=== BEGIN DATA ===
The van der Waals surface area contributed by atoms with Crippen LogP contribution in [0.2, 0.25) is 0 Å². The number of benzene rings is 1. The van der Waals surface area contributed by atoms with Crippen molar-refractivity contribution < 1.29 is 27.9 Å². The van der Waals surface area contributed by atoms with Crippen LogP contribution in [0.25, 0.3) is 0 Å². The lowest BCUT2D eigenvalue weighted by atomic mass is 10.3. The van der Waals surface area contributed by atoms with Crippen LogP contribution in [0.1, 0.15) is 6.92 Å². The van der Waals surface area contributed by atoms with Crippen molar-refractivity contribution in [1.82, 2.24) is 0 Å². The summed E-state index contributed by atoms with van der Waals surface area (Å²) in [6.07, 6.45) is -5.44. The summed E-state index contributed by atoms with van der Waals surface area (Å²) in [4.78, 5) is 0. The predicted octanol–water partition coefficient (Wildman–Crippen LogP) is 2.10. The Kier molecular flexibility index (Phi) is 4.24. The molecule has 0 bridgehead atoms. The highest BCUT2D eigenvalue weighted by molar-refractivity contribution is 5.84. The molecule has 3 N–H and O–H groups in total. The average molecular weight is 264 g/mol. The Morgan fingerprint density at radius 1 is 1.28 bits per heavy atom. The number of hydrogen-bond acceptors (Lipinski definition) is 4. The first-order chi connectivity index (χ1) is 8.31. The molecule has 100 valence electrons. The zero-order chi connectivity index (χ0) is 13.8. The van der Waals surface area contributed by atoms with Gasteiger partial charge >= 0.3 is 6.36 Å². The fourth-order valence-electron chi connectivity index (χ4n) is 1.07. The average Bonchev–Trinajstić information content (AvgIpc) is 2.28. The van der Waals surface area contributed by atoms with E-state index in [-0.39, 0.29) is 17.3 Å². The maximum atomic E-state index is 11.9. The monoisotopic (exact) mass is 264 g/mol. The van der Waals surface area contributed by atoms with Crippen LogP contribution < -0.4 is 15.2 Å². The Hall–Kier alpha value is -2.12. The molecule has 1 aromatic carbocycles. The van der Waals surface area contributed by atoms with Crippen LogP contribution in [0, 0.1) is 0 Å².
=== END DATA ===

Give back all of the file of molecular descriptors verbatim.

The van der Waals surface area contributed by atoms with Crippen LogP contribution in [0.2, 0.25) is 0 Å². The number of benzene rings is 1. The van der Waals surface area contributed by atoms with Crippen molar-refractivity contribution < 1.29 is 27.9 Å². The van der Waals surface area contributed by atoms with Crippen LogP contribution in [0.25, 0.3) is 0 Å². The lowest BCUT2D eigenvalue weighted by atomic mass is 10.3. The van der Waals surface area contributed by atoms with Crippen LogP contribution in [0.1, 0.15) is 6.92 Å². The van der Waals surface area contributed by atoms with Crippen molar-refractivity contribution in [1.82, 2.24) is 0 Å². The summed E-state index contributed by atoms with van der Waals surface area (Å²) in [6.07, 6.45) is -5.44. The summed E-state index contributed by atoms with van der Waals surface area (Å²) in [4.78, 5) is 0. The predicted octanol–water partition coefficient (Wildman–Crippen LogP) is 2.10. The Kier molecular flexibility index (Phi) is 4.24. The molecule has 0 bridgehead atoms. The highest BCUT2D eigenvalue weighted by molar-refractivity contribution is 5.84. The molecule has 3 N–H and O–H groups in total. The average molecular weight is 264 g/mol. The Morgan fingerprint density at radius 1 is 1.28 bits per heavy atom. The number of hydrogen-bond acceptors (Lipinski definition) is 4. The first-order chi connectivity index (χ1) is 8.31. The molecule has 100 valence electrons. The zero-order chi connectivity index (χ0) is 13.8. The van der Waals surface area contributed by atoms with Gasteiger partial charge >= 0.3 is 6.36 Å². The fourth-order valence-electron chi connectivity index (χ4n) is 1.07. The average Bonchev–Trinajstić information content (AvgIpc) is 2.28. The van der Waals surface area contributed by atoms with E-state index in [-0.39, 0.29) is 17.3 Å². The maximum atomic E-state index is 11.9. The monoisotopic (exact) mass is 264 g/mol. The van der Waals surface area contributed by atoms with Crippen LogP contribution < -0.4 is 15.2 Å². The Hall–Kier alpha value is -2.12. The molecule has 1 aromatic carbocycles. The van der Waals surface area contributed by atoms with Crippen LogP contribution in [0, 0.1) is 0 Å².